Saturday, December 29, 2007
Mom: Dear Heavenly Father…
Zack: Mom, I can do it mysefff… Dear Heavenly Father, bless the two twins. Bless Aunt Nalalie and Uncle Jerumy. Bless that I can get Lightning McQueen and Doc for Christmas…
Mom: Bless the food…
Zack: I can do it myseeeeeeeffff… Bless that we can go to church and watch Harry Potter and the Order of the Pheonix…
Zack: And please bless the food. In the name of Jesus Christ, Amen. Was that a good prayer, Mom?
Mom: Yes, Zack. That was a very good prayer.
Monday, December 24, 2007
Saturday, December 22, 2007
I was never much for diaper bags but being the sharp new mom I was, I soon realized my strappy purse was no longer going to work. So I upgraded to a Mother Purse that was big enough to carry diapers and sippy cups but not big enough to double as a beach bag.
Enter Purse Party. Finally I had the time and inclination to hand-select a bag that would carry all the stuff I was starting to accumulate as a frazzled and disorganized mom. This is the first purse I picked:
And then my mother gave me this one (recognizing that I was a little jealous of my beloved sister-in-law Erin’s diaper bag of the same style):
Adorable, right? Fully of personality and color. I love them both, but here's the problem. I use them to pack the most ridulous things around. That one above? It's been my bag of choice this entire Christmas season. And I only realized it's been loaded with too much stuff when I had to dump it out to find my cell phone. So last night I decided it was time to clean it out and here’s what I found (I call it Purse Vomit):
Things of note include: three Sonic straws (one without the sanitary paper covering), one loose WalMart receipt, a Radiator Springs Lightning McQueen (note: not Zack’s favorite), a clean diaper that—due to its long, rumpled journey—looks used, and one homemade invitation to a church Christmas party. How could I go from a wallet on a rope to a diapurse—that’s what I call this sad little hybrid between a purse and diaper bag. Catchy, right?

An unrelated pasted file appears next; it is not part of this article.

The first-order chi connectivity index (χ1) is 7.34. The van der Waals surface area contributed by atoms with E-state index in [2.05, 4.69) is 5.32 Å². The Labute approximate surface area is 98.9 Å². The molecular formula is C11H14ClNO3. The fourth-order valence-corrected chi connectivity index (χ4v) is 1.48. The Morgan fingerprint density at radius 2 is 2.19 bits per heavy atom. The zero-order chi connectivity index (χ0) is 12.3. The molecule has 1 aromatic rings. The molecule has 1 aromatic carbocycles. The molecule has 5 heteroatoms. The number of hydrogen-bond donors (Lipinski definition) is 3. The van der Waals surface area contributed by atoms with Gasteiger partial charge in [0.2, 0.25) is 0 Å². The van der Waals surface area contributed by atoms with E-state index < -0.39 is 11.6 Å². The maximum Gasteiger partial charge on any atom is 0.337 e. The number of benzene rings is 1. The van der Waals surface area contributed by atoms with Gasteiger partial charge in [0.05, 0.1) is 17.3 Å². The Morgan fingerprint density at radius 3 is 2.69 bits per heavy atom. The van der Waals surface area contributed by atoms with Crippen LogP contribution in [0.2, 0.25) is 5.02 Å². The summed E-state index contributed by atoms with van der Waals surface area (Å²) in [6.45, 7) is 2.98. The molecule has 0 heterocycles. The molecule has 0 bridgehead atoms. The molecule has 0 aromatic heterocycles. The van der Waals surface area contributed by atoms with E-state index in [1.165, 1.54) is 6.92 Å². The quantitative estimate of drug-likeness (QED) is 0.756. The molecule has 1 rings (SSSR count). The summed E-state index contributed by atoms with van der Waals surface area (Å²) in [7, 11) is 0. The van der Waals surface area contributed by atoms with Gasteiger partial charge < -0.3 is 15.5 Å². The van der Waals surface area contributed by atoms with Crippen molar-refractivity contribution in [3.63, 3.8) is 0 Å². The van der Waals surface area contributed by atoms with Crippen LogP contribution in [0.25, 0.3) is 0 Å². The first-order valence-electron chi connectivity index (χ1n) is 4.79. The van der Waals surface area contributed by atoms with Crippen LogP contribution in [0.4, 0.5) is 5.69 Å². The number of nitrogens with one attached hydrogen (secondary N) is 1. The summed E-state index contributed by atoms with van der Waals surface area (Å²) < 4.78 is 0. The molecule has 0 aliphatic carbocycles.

I’m just saying that I haven’t transitioned into my matured state of motherhood very gracefully. There are streamlined mothers out there, wearing fashionable clothes and carrying what they need (read: no Sonic straws or matchbox cars) in a tight little purse that matches their shoes. Me? I’m carrying a junk drawer in a bag (albeit a very cute one).
I’m going to have to work on that one in 2008…
Wednesday, December 19, 2007
1. I’m obsessed with Britney Spears.
Don’t ask me why. I was never interested in her life before it became a train wreck. Maybe it’s because regardless of what I’m going through I can always say, “At least that’s not me.” Or maybe it’s because we’re watching, in real time, what happens to a media darling who’s told she’s sexy before she’s old enough to watch R rated movies. It’s sad really. (Have you heard about her sister?). I know; I'm pathetic.
2. My front bumper looks like this:
Yikes. This has quickly gone from a 6-random-facts meme to a true confessional. The sad thing is I did nothing to deserve this bumper. I blame it on the cold Idaho Falls winters that cracked the plastic before it even had a fighting chance. And now, the poor thing, is held together with bailing wire and duct tape. True story. It’s also the laughing stock of Idaho drivers everywhere.
3. I love Bravo!
I don’t watch much TV but when I get the chance I’ll stay up past midnight catching up on Project Runway, Top Chef, and yes, blasphemous Kathy Griffin (what can I say, the girl makes me laugh…).
4. I’m canceling cable come January.
See #3. That and regardless of how much I try to restrict TV my children still know the theme song to Sponge Bob Square Pants.
5. I can’t figure out how to get my header graphic back.
I had my purty night-scene graphic displaying nicely at the top of my blog and then one day, poof, it was gone. Well, not really gone, but cropped and left justified. And I can’t figure out how to fix it. Help?!
6. I could live off diet coke, microwave popcorn, and graham crackers with frosting.
Which is why, in 2008, I plan on selling my soul to the local gym. I’m hoping to barter with them. I write a monthly newsletter for free (in which I divulge my monthly weight loss stats) and they give me one free membership. I can’t decide if that’s gutsy or stupid. I’ll tell which if I ever get the nerve to call them.
So there you have it. The confessional meme. My apologies to both Candygirlflies and Rachel for not posting it sooner. And because it’s such a late response I won’t tag anyone in turn, but I do welcome any of your confessions. Please, gentle readers, don’t leave me hangin’ here. My bumper’s on display.
Monday, December 17, 2007